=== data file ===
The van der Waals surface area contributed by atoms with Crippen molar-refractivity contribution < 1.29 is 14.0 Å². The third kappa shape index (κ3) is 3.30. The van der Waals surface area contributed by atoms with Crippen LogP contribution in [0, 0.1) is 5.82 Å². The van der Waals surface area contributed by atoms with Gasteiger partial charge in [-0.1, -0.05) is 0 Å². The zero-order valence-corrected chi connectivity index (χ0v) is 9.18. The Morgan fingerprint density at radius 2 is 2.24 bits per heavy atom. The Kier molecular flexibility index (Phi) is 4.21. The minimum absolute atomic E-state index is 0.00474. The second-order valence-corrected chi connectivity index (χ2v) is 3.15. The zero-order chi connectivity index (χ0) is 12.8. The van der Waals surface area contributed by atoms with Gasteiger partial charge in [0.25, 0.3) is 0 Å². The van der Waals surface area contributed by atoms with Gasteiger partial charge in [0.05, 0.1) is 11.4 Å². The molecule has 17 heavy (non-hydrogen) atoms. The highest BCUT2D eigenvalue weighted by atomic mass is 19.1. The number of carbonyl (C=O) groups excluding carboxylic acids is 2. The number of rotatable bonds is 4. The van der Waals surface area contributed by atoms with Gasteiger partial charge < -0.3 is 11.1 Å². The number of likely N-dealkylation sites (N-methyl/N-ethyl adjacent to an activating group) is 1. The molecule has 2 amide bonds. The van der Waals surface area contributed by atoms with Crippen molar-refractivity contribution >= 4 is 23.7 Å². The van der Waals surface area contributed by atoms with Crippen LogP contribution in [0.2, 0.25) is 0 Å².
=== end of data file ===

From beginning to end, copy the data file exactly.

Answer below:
The van der Waals surface area contributed by atoms with Crippen molar-refractivity contribution < 1.29 is 14.0 Å². The third kappa shape index (κ3) is 3.30. The van der Waals surface area contributed by atoms with Crippen LogP contribution in [0, 0.1) is 5.82 Å². The van der Waals surface area contributed by atoms with Gasteiger partial charge in [-0.1, -0.05) is 0 Å². The zero-order valence-corrected chi connectivity index (χ0v) is 9.18. The Morgan fingerprint density at radius 2 is 2.24 bits per heavy atom. The Kier molecular flexibility index (Phi) is 4.21. The minimum absolute atomic E-state index is 0.00474. The second-order valence-corrected chi connectivity index (χ2v) is 3.15. The zero-order chi connectivity index (χ0) is 12.8. The van der Waals surface area contributed by atoms with Gasteiger partial charge in [0.25, 0.3) is 0 Å². The van der Waals surface area contributed by atoms with Gasteiger partial charge in [0.05, 0.1) is 11.4 Å². The molecule has 17 heavy (non-hydrogen) atoms. The highest BCUT2D eigenvalue weighted by atomic mass is 19.1. The number of carbonyl (C=O) groups excluding carboxylic acids is 2. The number of rotatable bonds is 4. The van der Waals surface area contributed by atoms with Gasteiger partial charge < -0.3 is 11.1 Å². The number of likely N-dealkylation sites (N-methyl/N-ethyl adjacent to an activating group) is 1. The molecule has 2 amide bonds. The van der Waals surface area contributed by atoms with Crippen molar-refractivity contribution >= 4 is 23.7 Å². The van der Waals surface area contributed by atoms with Crippen LogP contribution in [0.2, 0.25) is 0 Å².